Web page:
Add poise and confidence to a QB who already has the arm talent, a quick release and can throw from a variety of angles and you have a blossoming star. Of course, Love and the Packers are still dealing with the growing pains of a young QB and inexperienced team. They lost two straight games to the Giants and Buccaneers earlier this month. The big knock on Love was his inaccuracy early in the season and he still flashes inconsistency there. A fourth-down misfire to Jayden Reed on a would-be touchdown set the tone in a loss to Tampa Bay. 

I love how he redeemed himself and made almost the same exact throw for a touchdown late in a close win against the Panthers a few weeks later. He clearly had the confidence to go back to the same throw and execute it this time.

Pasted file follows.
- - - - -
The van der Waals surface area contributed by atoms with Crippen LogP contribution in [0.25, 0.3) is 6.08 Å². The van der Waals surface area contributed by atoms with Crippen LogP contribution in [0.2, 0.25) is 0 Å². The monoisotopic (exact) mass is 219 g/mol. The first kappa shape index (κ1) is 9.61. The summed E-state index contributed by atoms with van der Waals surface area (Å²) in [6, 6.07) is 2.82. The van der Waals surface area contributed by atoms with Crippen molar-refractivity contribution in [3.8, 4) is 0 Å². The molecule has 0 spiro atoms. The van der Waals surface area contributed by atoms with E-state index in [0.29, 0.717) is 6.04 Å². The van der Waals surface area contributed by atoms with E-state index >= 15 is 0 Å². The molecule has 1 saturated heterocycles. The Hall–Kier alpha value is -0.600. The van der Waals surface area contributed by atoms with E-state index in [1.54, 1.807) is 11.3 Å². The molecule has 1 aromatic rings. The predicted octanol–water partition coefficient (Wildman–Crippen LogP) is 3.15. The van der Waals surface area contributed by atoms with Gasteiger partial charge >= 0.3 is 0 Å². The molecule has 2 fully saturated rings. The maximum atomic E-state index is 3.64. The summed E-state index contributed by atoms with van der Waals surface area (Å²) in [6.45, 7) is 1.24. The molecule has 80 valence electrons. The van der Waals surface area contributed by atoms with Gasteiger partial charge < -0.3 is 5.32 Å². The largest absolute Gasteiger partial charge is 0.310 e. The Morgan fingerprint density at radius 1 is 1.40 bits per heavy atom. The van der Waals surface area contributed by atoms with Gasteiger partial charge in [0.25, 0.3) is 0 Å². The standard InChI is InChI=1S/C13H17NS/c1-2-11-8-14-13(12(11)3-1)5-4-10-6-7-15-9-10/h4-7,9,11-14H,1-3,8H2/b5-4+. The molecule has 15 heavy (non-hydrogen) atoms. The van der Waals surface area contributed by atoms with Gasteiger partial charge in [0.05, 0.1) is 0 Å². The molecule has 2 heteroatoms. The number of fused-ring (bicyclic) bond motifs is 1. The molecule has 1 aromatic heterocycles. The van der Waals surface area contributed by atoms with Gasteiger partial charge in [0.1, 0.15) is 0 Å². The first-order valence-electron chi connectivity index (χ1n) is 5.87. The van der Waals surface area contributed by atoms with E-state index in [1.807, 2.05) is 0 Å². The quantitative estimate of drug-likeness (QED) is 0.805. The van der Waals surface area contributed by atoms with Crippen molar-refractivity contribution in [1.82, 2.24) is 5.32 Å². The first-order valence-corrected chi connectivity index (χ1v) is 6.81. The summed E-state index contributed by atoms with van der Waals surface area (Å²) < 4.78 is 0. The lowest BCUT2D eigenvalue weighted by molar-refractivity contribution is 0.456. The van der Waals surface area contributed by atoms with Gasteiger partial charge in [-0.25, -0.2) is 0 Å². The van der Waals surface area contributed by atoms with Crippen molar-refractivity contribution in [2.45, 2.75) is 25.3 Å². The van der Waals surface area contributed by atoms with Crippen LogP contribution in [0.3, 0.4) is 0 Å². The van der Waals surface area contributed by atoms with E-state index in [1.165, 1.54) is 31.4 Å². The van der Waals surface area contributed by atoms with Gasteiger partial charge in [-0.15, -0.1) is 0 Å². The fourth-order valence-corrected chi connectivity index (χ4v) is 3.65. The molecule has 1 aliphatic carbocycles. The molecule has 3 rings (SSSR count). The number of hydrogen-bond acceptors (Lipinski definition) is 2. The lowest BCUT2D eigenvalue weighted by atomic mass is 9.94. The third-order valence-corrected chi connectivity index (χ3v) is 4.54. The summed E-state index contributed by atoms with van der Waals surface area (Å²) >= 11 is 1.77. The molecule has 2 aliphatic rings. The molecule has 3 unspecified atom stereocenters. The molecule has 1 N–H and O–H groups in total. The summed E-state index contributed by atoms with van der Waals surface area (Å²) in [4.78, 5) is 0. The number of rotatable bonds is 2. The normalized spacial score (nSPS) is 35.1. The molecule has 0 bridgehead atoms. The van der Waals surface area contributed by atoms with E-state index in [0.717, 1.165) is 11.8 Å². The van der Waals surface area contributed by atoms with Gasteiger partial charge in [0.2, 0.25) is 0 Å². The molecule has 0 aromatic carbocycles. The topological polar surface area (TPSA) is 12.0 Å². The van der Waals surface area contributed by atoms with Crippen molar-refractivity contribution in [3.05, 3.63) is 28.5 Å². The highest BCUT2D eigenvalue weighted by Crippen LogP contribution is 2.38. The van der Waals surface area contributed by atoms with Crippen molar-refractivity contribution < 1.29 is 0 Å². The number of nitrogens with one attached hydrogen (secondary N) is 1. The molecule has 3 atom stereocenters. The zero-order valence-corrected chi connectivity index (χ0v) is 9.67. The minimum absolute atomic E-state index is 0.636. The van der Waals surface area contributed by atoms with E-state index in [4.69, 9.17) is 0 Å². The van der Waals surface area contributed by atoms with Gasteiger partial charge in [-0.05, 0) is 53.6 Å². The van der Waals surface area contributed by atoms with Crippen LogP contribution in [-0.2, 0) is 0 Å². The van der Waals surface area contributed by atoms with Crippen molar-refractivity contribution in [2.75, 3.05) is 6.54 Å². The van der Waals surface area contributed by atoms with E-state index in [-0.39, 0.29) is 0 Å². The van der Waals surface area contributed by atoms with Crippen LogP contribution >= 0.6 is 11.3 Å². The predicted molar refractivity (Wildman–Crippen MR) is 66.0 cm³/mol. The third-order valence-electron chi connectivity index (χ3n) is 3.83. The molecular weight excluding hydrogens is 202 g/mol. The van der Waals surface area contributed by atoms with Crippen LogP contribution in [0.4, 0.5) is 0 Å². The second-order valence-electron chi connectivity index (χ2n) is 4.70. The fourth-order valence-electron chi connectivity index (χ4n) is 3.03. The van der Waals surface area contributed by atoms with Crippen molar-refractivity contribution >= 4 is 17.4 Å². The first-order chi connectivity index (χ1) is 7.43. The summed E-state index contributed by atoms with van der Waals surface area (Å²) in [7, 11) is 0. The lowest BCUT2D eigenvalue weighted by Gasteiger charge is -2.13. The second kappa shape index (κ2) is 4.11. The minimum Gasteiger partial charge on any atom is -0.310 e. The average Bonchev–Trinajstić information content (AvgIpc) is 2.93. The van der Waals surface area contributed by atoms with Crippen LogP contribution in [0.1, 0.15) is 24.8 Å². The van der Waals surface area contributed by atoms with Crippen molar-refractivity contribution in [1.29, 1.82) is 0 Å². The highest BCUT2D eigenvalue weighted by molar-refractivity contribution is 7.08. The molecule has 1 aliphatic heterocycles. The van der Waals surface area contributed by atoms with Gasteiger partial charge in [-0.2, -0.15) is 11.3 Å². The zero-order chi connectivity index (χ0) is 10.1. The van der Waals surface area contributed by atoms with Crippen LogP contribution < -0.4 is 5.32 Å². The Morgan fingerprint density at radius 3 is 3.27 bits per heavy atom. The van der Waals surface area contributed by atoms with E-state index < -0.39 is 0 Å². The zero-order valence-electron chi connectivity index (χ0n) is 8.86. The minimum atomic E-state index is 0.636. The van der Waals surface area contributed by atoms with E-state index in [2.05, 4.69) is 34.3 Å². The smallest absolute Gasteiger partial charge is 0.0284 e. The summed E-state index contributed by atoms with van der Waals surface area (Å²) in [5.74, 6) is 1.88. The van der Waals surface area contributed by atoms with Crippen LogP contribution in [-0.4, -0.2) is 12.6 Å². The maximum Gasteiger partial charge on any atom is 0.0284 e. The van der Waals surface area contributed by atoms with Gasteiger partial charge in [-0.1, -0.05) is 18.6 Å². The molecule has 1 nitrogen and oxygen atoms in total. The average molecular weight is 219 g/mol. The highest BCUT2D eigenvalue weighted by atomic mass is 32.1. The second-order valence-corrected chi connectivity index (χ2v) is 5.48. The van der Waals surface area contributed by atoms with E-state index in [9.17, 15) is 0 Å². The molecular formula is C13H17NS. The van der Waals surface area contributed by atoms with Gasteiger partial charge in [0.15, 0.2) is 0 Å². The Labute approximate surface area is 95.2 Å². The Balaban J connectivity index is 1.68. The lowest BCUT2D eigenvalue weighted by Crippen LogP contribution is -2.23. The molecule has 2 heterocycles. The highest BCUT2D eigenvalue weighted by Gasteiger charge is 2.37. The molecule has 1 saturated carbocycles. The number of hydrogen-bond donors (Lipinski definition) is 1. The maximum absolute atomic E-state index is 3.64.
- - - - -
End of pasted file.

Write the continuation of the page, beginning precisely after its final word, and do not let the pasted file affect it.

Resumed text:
What’s next

Love now has an opportunity to put an exclamation point on his inaugural season with Green Bay and do something even Rodgers couldn’t do last year, win a win-and-in game at home against a divisional rival in Week 18. Love faces a big test in a Chicago team that leads the NFL in scoring defense since Week 12 and has played much better since Montez Sweat arrived. 

If Love keeps doing what he’s doing, he should be in line for a monster contract extension this offseason as he will enter the final year of his contract. While the recent extensions given to Lamar Jackson, Justin Herbert, Joe Burrow and Jalen Hurts that were all five-year deals worth over $50 million per year would seem steep for Love, that’s how the QB market goes. The 49ers once made Jimmy Garoppolo the highest-paid player ever after five starts. Love should certainly get a bigger deal than Daniel Jones’ four-year contract worth over $160 million. 

The beauty for Love is his stock is soaring right now and it has an opportunity to go even higher if he can lead Green Bay to the playoffs and beyond.